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OT: "Internet Security 2010"


Chad Thorne

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MalwareBytes can remove it, IF you can get it installed. You may have to rename the executable and run in safe mode. You may also have to run it more than once. There was a similar program last year that I spent over 8 hours removing from a client's computer.

 

Sometimes, it is necessary to use some of the programs that can kill a process even when the process won't let Task Manager kill it. This particular spyware also hides some files that are capable of reinstalling it after a reboot - it is nasty to remove.

 

Proactive steps for those not infected - have MalwareBytes already installed, and keep it updated. It is not a traditional anti-virus program, it does not run in the background and keep stuff out, but it does get rid of some stuff that none of the major A/V and A/S programs find.

 

Be sure to make a Google search to find out any filenames to hunt for and delete to keep it from coming back.

 

Howard Grand|Hamm SK1-73|Kurz PC2|PC2X|PC3|PC3X|PC361; QSC K10's

HP DAW|Epi Les Paul & LP 5-str bass|iPad mini2

"Now faith is the substance of things hoped for, the evidence of things not seen."

Jim

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I ran it for about 2.5 hrs. last night & got frustrated & shut it down.

 

That makes me think that maybe nothing was happening. Before I start these things I often make task manager run in the background to see if things are actually happening or if the computer is just locked up.

 

My father's computer had some real cranky virus. I had to load malwarbytes and others onto a USB dongle from my computer, run his computer in safe mode, and run the antivirus thingies from the dongle. That worked. I have also used an old but functioning hard drive set as the master to load the operating system and the antivirus things, and set the original "dirty" hard drive as a slave, then run the antivirus things in safe mode.

 

I feel for you. Might be easier to reformat and start over.

Things are just the way they are, and they're only going to get worse.

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One of the symptoms of the earlier version was that MalwareBytes would be started, but never finish loading. The name of the executable program is mbam.exe - and the virus looks for that name and prevents it from fully running. copy it (in the same directory to a new file name (like "chad.exe") then try starting it with chad.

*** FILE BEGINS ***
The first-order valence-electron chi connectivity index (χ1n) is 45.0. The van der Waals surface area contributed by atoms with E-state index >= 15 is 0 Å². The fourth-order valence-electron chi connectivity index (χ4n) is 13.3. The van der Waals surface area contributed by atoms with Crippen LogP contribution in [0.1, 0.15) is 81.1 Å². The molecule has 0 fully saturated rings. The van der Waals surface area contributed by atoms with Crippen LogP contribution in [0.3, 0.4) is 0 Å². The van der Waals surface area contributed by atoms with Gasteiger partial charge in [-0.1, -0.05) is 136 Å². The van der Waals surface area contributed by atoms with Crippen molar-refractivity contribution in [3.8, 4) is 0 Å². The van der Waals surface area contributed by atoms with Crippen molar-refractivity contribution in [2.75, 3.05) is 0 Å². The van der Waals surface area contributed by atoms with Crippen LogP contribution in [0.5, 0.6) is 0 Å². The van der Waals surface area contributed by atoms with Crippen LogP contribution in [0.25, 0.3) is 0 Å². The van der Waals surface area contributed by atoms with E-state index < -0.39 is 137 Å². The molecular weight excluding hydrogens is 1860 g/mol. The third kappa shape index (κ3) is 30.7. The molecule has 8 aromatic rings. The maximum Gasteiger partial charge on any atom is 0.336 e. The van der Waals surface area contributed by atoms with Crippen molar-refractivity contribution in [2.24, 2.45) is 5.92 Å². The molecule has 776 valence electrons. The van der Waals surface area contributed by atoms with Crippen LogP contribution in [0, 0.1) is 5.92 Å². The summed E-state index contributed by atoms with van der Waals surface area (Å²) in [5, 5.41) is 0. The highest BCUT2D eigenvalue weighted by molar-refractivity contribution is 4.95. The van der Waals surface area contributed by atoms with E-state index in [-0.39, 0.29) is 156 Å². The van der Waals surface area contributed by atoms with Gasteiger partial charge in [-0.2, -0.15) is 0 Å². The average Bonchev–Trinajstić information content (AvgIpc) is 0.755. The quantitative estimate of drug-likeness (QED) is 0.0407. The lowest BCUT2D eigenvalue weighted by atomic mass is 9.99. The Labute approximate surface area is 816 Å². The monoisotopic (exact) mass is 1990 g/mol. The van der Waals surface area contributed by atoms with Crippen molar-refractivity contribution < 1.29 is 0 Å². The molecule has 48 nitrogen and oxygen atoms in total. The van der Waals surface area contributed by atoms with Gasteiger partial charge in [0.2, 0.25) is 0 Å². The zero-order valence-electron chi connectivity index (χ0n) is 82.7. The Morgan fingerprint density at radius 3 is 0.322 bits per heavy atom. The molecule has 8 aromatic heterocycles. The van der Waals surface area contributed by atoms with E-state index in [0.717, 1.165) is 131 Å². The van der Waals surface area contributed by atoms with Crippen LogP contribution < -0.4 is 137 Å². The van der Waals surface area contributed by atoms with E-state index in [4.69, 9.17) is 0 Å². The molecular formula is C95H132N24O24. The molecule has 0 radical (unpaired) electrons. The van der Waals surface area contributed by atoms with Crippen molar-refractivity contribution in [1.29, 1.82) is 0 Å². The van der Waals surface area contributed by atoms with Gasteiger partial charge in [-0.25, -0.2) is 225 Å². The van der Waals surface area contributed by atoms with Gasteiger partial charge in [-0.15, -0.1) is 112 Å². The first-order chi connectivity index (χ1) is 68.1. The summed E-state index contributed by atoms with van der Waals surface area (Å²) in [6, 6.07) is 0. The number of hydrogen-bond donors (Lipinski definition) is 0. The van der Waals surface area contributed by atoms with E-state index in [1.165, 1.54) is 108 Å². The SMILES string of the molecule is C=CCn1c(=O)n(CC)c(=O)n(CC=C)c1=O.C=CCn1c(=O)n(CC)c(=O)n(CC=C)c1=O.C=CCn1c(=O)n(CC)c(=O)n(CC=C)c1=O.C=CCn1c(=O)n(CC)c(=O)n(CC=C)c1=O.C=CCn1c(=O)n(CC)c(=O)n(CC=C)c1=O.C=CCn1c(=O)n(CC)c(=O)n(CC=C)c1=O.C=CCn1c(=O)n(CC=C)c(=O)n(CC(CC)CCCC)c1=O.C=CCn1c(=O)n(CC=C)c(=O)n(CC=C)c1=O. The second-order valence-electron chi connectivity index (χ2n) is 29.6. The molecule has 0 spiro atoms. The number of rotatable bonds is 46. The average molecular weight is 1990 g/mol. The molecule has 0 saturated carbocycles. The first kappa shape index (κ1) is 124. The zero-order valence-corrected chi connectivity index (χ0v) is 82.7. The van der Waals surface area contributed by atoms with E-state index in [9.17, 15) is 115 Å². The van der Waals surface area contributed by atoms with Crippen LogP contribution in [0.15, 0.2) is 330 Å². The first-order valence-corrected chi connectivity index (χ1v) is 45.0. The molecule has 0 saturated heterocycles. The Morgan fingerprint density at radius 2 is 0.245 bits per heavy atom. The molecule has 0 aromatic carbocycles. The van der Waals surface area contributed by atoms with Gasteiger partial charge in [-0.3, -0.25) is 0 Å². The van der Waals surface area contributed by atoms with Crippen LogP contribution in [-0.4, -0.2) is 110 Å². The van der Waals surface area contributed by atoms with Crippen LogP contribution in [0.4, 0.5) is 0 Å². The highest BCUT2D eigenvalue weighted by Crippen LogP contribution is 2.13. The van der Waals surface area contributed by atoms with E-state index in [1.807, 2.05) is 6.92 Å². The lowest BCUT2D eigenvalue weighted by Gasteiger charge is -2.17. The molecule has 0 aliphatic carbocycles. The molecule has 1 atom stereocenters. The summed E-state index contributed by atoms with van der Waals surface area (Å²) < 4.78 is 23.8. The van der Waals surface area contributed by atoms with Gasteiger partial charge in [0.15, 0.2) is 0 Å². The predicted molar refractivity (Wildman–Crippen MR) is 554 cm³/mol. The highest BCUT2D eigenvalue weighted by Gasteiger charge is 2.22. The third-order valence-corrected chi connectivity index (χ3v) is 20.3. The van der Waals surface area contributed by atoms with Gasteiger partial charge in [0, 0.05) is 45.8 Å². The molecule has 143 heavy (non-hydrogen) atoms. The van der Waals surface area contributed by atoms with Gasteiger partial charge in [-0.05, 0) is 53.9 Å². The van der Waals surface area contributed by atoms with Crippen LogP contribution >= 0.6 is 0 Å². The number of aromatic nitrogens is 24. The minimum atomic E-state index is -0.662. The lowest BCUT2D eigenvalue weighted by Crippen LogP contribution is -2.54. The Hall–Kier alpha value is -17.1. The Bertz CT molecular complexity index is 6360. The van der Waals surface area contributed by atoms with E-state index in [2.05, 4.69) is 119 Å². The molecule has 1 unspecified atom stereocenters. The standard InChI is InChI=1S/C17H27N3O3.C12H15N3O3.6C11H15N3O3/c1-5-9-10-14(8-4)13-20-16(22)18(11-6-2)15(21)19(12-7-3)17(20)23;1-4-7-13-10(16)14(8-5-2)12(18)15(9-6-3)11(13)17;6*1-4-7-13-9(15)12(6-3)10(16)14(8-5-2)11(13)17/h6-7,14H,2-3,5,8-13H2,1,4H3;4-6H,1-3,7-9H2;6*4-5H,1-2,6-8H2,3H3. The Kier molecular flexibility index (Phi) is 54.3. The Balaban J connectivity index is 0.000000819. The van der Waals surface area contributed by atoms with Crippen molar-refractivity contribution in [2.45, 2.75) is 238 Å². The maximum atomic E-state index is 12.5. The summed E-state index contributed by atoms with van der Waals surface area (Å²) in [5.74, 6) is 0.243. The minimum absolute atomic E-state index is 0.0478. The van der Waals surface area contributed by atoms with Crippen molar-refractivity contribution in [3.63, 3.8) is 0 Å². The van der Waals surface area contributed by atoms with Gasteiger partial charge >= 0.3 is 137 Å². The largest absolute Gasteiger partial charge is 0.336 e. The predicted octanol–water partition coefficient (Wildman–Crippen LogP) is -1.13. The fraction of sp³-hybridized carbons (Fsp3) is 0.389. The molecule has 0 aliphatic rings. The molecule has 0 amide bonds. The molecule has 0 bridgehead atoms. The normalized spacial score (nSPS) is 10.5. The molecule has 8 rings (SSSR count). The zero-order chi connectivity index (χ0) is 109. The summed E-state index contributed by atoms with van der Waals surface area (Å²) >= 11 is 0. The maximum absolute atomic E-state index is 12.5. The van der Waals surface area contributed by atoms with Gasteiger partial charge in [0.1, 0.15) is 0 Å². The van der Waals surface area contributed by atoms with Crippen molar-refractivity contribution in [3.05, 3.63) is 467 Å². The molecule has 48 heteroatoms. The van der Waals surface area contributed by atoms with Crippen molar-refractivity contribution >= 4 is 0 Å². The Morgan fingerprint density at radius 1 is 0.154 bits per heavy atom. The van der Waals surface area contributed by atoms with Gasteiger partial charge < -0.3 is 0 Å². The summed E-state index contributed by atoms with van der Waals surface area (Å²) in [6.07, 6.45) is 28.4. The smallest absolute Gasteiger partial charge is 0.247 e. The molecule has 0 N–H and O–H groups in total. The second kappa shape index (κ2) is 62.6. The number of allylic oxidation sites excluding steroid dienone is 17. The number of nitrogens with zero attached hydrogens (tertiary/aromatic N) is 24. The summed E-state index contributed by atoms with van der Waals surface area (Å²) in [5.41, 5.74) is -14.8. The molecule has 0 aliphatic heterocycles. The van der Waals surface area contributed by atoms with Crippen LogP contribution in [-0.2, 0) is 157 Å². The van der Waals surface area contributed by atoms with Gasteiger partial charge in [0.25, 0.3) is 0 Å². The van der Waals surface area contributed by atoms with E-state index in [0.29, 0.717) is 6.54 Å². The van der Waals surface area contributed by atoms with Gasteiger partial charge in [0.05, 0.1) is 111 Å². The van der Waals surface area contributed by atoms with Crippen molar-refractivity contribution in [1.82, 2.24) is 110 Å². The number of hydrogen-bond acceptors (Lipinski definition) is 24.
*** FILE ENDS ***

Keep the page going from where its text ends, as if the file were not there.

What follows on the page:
Howard Grand|Hamm SK1-73|Kurz PC2|PC2X|PC3|PC3X|PC361; QSC K10's

HP DAW|Epi Les Paul & LP 5-str bass|iPad mini2

"Now faith is the substance of things hoped for, the evidence of things not seen."

Jim

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yes, but more. If you end up choosing this route, you'll need to reformat the hard drive. That wipes out everything on your hard drive, and you're starting from square one. After re-installing the software that came with your computer, you'd end up with the same computer that you originally bought. It's a lengthy process, and you'd have to either save all your data beforehand, or do without. And then you'd have to reinstall all the software that you had on the machine, and re-do all the windows updates that gets your machine up to current standards. It's best done next Sunday when there are a couple football games to watch, and beer to be drunken. Each step takes a long time and the machine need so to be rebooted a bunch of times; hence the need for the NFL and it's frequent commercial breaks. It's guaranteed to work, but is a hassle. Try the other stuff first.

Things are just the way they are, and they're only going to get worse.

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My day job is computer technician in a K-12 school where I look after about 600 laptops, and this kind of malware (comes in several varieties but all produce many annoying popups which make the 'pooter practically impossible to use) is one of the banes of my life. While the A/V software we use is supposed to detect and remove this kind of thing, it does not reliably fix the problem. The best way for me to fix it is to re-image the machine, but this is often the worst way for the student, as they have to reinstall all their precious apps (Skype, iTunes etc).

 

An A/V tool that works well for us is a bootable CD with Sophos SAV32CLI on it - we make a new one about once a week with fresh signatures on it. It's not too hard to use and works fairly well. Sometimes several runs are needed. (see http://www.sophos.com/support/knowledgebase/article/13251.html )

 

As for Ubuntu - it's one of the easiest linuxes to install and use, it works well alongside Windows and installing new software is a breeze - once you suss out how to do it.

Epi EB-3

G-K Backline 600

2 x Eden EX112

 

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This Ubuntu thing. I couldn't find the system requirements on the web site. I ask because I have an ancient laptop that I use at work for e-mail, etc....not for saving work documents. It was originally a win 98 machine, and it sort of chokes on win2000 pro. Is this a sufficient machine for Ubuntu?

 

Never mind....I found it.

Things are just the way they are, and they're only going to get worse.

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